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Old and New Edinburgh Vol. VI


Leith] THE GLASS WORKS. 2 3 9 fashion that the hamlet near Craigmillar was namec ?Little France? from the French servants o Mary. U In a small garden attached to one of the house: in Little London,? says a writer, whose anecdote we give for what it is worth, ? there was a flowerplot which was tended with peculiar care long after its original possessors had gone the way 01 all flesh, and it was believed that the body of a young and beautiful female who committed suicide was interred here. The peculiar circumstances attending her death, and the locality made choice of for her interment, combined to throw romantic interest over her fate and fortunes, and her story was handed-down from one generation to another.? In Bernard Street, a spacious and well-edificed thoroughfare, was built, in 1806, the office of the Leith Bank, a neat but small edifice, consisting of two floors ; a handsome dome rises from the north front, and a projection ornamented with four Ionic columns, and having thin pilasters of the same. decorates the building. It is now the National Bank of Scotland Branch. Since then, many other banking offices have been established in the same street, including that of the Union Bank, built in 1871 after designs by James Simpson, having a three-storeyed front in the Italian style, with a handsome cornice and balustrade, and a telling-room measuring 34 feet by 32 ; the National Bank of Scotland ; the Clydesdale and British Linen Company?s Banks; many insurance offices; and in No. 37 is the house of the Leith Merchants? Club. Bernard Street joins Baltic Street, at the southeast corner of which is the spacious and stately Corn Exchange, which is so ample in extent as to be frequently used as a drill-hall by the entire battalion of Leith Rifle Volunteers. North of Baltic Street are the old Glass Works The Bottle House Company, as it was named, began to manufacture glass vessels in North Leith in 1746, but their establishment was burnt down during the first year of the partnership. Thus, in 1747 the new brick houses were built on the sands of South Leith, near the present Salamander Street, and as ~e demand for bottles increased, they built an additional one in 1764, though, according to Bremner, glass was manufactured in Leith so early as 1682. Seven cones, or furnaces, were built, but in later years only two have been in operation. In the year 1777 CO less -than 15,8834 cwts. were made here in Leith, the Government duty on which amounted to A2,779 odd ; but as there are now many other bottle manufactories in Scotland, thetrade is no longer confined to the old houses that. adjoin Baltic and Salamander Streets. A writer in the Bet, an old extinct &dinburgh, periodical, writing in 1792, says that about thirty years before there was only one glass company in. Scotland, the hands working one-half the year in Glasgow, and the other half at Leith, and adds :- ?NOW there are six glass-houses in Leith alone,. besides many others in different parts of the tountry. At the time I mention nothing else than bottles of coarse green glass were made there, and to that article the Glass House Company in Leith confined their efforts, till about a dozen yearsagoI when they began to make fine glass for phials. and other articles of that nature. About four yearsago they introduced the manufacture of crown glass for windows, which they now make in great perfection, and in considerable quantities. After they began to manufacture white glass, they fzll into the way of cutting it for ornament and engraving upon it. In this last department they havereached a higher degree of perfection than it hasperhaps anywhere else ever attained. A young man who was bred to that business, having discovered a taste in designing, and an elegance of execution that was very uncommon, the proprietors of the works were at pains to give him every aid in the art of drawing that this place can afford, and he has exhibited some specimens of his powers in that line that are believed to be unrivalled. It is. but yesterday that this Glass House Company (who are in a very flourishing state), encouraged by their success in other respects, introduced the art of preparing glass in imitation of gems, and of cutting it in facets, and working it into elegant fomis for chandeliers and other ornamental kinds of furniture. In this department their first attempts have been highly successful, and they have now executed some pieces of work that they need not be ashamed to compare with the best that can be procured elsewhere.? The works of the Glass House Company at Leith were advertised as for sale in the Courani of 1813, which stated that they were valued at ~40,000, with a valuable steam-engine of sixteen horse power, valued at E2 1,000. Quality Street, and the fine long thoroughfare named Constitution Street, open into Bernard Street. Robertson gives us a drawing of an old and richly-moulded doorway of a tenement, in the rorrner street, having on its lintel the initials P. P., E. G., and the date 1710. At the corner of Quality Street stands St. John?s Free Church, which was built in 1870-1, at a cost of about A7,500, and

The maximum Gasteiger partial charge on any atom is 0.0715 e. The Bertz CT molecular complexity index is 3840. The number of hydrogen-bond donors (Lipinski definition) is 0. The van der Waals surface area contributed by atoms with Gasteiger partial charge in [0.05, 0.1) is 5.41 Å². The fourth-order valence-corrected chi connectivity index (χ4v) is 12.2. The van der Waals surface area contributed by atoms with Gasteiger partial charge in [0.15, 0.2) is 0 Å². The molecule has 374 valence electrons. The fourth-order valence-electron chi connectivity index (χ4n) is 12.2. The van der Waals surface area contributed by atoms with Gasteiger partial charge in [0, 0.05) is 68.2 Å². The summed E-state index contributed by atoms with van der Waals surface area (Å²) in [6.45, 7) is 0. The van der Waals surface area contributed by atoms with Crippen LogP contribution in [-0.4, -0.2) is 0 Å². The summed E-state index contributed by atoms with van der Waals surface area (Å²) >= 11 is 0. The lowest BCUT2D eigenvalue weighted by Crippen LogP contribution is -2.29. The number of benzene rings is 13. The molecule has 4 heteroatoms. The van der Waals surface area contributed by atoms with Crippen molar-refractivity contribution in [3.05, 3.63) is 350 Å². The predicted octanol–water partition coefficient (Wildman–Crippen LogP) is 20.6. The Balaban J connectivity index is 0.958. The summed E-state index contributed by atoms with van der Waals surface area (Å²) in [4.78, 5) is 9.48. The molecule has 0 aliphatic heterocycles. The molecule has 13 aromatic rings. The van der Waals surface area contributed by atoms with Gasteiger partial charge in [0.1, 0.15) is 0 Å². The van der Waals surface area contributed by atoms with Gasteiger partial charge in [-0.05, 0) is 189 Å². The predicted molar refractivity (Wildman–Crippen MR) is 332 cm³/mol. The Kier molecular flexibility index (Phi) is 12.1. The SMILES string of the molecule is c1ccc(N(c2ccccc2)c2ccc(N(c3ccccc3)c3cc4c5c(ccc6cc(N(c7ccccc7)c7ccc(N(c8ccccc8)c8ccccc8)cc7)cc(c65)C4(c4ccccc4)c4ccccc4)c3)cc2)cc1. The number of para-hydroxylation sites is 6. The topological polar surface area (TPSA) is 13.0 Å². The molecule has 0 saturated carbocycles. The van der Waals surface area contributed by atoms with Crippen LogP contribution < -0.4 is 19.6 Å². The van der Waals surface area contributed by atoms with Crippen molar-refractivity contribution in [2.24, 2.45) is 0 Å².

Volume 6 Page 239
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